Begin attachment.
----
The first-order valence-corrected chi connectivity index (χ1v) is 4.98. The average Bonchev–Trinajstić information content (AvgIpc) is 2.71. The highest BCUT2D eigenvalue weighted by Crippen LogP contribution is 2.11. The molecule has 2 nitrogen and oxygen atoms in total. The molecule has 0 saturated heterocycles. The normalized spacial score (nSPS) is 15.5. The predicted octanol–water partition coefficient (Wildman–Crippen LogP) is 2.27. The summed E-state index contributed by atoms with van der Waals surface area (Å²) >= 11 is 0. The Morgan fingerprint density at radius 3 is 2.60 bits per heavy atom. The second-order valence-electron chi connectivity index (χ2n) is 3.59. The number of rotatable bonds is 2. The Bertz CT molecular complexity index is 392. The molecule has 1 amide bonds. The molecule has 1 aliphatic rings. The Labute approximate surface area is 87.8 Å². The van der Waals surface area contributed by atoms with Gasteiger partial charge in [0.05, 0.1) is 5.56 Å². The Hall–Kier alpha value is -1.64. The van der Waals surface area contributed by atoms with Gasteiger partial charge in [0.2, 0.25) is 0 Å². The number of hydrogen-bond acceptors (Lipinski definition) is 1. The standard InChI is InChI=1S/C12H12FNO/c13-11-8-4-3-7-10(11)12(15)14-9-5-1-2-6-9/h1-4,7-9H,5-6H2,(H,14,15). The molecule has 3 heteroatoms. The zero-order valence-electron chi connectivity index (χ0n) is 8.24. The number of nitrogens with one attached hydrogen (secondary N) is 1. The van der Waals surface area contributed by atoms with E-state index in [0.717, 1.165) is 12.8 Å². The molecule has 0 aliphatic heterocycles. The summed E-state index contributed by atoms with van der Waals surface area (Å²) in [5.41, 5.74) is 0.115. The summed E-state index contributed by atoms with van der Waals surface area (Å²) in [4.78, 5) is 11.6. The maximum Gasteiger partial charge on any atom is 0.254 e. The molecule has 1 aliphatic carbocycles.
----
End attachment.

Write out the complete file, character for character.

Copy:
The first-order valence-corrected chi connectivity index (χ1v) is 4.98. The average Bonchev–Trinajstić information content (AvgIpc) is 2.71. The highest BCUT2D eigenvalue weighted by Crippen LogP contribution is 2.11. The molecule has 2 nitrogen and oxygen atoms in total. The molecule has 0 saturated heterocycles. The normalized spacial score (nSPS) is 15.5. The predicted octanol–water partition coefficient (Wildman–Crippen LogP) is 2.27. The summed E-state index contributed by atoms with van der Waals surface area (Å²) >= 11 is 0. The Morgan fingerprint density at radius 3 is 2.60 bits per heavy atom. The second-order valence-electron chi connectivity index (χ2n) is 3.59. The number of rotatable bonds is 2. The Bertz CT molecular complexity index is 392. The molecule has 1 amide bonds. The molecule has 1 aliphatic rings. The Labute approximate surface area is 87.8 Å². The van der Waals surface area contributed by atoms with Gasteiger partial charge in [0.05, 0.1) is 5.56 Å². The Hall–Kier alpha value is -1.64. The van der Waals surface area contributed by atoms with Gasteiger partial charge in [0.2, 0.25) is 0 Å². The number of hydrogen-bond acceptors (Lipinski definition) is 1. The standard InChI is InChI=1S/C12H12FNO/c13-11-8-4-3-7-10(11)12(15)14-9-5-1-2-6-9/h1-4,7-9H,5-6H2,(H,14,15). The molecule has 3 heteroatoms. The zero-order valence-electron chi connectivity index (χ0n) is 8.24. The number of nitrogens with one attached hydrogen (secondary N) is 1. The van der Waals surface area contributed by atoms with E-state index in [0.717, 1.165) is 12.8 Å². The molecule has 0 aliphatic heterocycles. The summed E-state index contributed by atoms with van der Waals surface area (Å²) in [5.41, 5.74) is 0.115. The summed E-state index contributed by atoms with van der Waals surface area (Å²) in [4.78, 5) is 11.6. The maximum Gasteiger partial charge on any atom is 0.254 e. The molecule has 1 aliphatic carbocycles.